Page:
The profile of volunteering has risen in recent years, thanks in part to the London Olympics and Paralympics. The government's Community Life survey last year showed that the proportion of adults who volunteer at least once a month increased by eight percentage points to 49 per cent between August 2012 and April 2013.
But some charities still struggle to recruit the right kind of volunteers for their causes. For example, the RAF Association recently realised that its volunteer workforce was ageing significantly and embarked on a £50,000 project to target, recruit and train more younger volunteers.
Janet Thorne, chief executive of Reach, a charity that helps voluntary organisations connect with skilled volunteers, thinks there are enough potential volunteers out there, despite the fact that Community Life showed that less than half the population reported regular activity.
"All the evidence shows that people are more likely to volunteer if they are directly asked, but quite a lot of people are unaware of the opportunities that are available," she says. "It is important for charities to recruit volunteers purposefully, be clear why the role is important and make explicit the benefits for the volunteer and the benefits to the charity. The volunteers are definitely out there; charities need to search new avenues and engage volunteers in more dynamic and new ways."
Case study: Rory O'Connor, director of welfare, Royal Air Force Association
"We use volunteers to deliver welfare to anyone who is serving or has served in the RAF, their families and dependants. For example, we support veterans with underlying mental health or alcohol-related issues; and we provide more low-level support such as companionship. The age range of the people we support is getting younger and the support they need more complex. We have 540 welfare volunteers, but their average age is 71 and younger volunteers are not coming forward in big enough numbers.
"We are working with Edinburgh and Warwick universities on a research programme to predict future welfare needs - it will highlight the type of training needed for volunteers and staff. We have also conducted a mapping exercise to plot where our existing volunteers are, what their capacity to travel is and their ability to handle more complex welfare cases. Through this we've identified geographical gaps and are targeting those specific areas. We could spend time and money trying to recruit welfare volunteers all over the country, when there might be little need for them in some places.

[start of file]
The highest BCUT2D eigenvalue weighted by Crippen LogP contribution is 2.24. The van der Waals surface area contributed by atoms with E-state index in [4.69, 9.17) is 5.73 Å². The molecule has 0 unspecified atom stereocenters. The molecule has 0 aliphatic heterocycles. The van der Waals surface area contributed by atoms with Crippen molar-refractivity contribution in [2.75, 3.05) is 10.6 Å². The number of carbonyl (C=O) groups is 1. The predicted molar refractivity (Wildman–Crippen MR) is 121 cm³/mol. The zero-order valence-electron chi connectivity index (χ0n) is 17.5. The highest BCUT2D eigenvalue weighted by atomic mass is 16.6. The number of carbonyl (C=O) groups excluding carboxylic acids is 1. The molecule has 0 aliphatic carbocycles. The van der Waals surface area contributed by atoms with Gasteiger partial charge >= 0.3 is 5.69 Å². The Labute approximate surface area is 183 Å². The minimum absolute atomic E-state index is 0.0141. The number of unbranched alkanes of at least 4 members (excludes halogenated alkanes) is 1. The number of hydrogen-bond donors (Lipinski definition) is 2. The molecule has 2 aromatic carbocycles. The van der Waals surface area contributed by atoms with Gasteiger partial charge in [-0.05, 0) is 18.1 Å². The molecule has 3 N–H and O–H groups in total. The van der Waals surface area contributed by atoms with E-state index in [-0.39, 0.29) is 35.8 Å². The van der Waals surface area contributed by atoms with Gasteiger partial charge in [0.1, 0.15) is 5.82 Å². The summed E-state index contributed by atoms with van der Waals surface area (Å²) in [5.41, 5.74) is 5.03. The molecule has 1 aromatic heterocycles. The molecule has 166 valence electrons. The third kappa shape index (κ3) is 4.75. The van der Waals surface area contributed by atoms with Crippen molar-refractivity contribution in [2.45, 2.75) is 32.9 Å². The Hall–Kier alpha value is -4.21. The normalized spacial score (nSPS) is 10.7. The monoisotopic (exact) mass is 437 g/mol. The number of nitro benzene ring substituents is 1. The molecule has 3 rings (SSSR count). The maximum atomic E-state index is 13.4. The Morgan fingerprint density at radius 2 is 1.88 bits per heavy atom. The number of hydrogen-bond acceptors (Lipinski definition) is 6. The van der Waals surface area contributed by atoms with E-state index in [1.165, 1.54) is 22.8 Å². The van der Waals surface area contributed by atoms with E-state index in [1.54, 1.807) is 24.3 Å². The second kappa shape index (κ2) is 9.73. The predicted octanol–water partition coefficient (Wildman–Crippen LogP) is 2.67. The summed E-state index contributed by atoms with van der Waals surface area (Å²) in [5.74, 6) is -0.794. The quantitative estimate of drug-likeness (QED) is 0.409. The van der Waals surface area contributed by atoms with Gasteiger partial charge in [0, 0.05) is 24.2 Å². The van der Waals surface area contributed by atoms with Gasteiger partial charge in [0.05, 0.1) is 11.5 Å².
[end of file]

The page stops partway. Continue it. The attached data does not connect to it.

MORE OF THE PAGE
"Before now, volunteers have come out of our membership, but we want to recruit people who do not necessarily have an RAF connection. We are running poster campaigns on bus stops and phone boxes in target areas, recruiting on local radio stations and targeting universities and colleges to get a mix of ages.
"We see the project as an ongoing process to complement the volunteers we already have. We want to recruit volunteers steadily over the next 10 years so we have the right resources for the future."
Case study: Alex Smith, chief executive, North London Cares
"We're a community network that mobilises students and young professionals to support their older neighbours. We have 700 volunteers, of whom 200 are active at any one time. We don't have a marketing budget for recruiting volunteers but are always looking for more.
"We try to speak to young professionals in their own language; the way most of them access information is through the internet, so we use that too. We have a simple, clear website that is the repository of all the things we do. It is visually led, including photos of young people having a good time so that other professionals identify with them. We bring people to our website through social media and careful search-engine optimisation. We use the type of words or phrases that people Google in headlines and blog posts so that if people search phrases such as "volunteer Camden" or "support elderly people Camden", we feature high in the listing.
"We're constantly pumping out creative, dynamic online content such as blog posts with moving pictures or amateur videos, which we tweet or put on YouTube. We also use Facebook, Flickr and Instagram.
"We have links with four big local corporations and encourage them to send volunteers our way. Sometimes this will involve emailing the whole company, encouraging them to volunteer, giving presentations about our work or speaking informally to employees. Word of mouth is also good for recruiting. We try to ensure our volunteers have fun."
Case study: Richard Bragg, volunteering and training partner, Royal Voluntary Service
"We have 34,000 volunteers who deliver services to help older people, but we have plans to expand what we do and expect to be looking for more volunteers for many years.
"We find it is best to start with our existing volunteers. Personal recommendations are a powerful way of finding out about something, and our volunteers are a really strong advert for us. We encourage them to bring friends and family and to help us recruit by putting posters up in the shops and including details in their church newsletter or on Facebook groups. For us, that's the first place to start.
"Volume works well. There is no magic bullet, but lots of different actions. Most bring small responses, so we need to do a lot to get the response we need, including running poster campaigns, having stands promoting the charity and opportunities at events, using social media and gaining press coverage. We have also been working with schools, universities and Duke of Edinburgh schemes to attract more young people."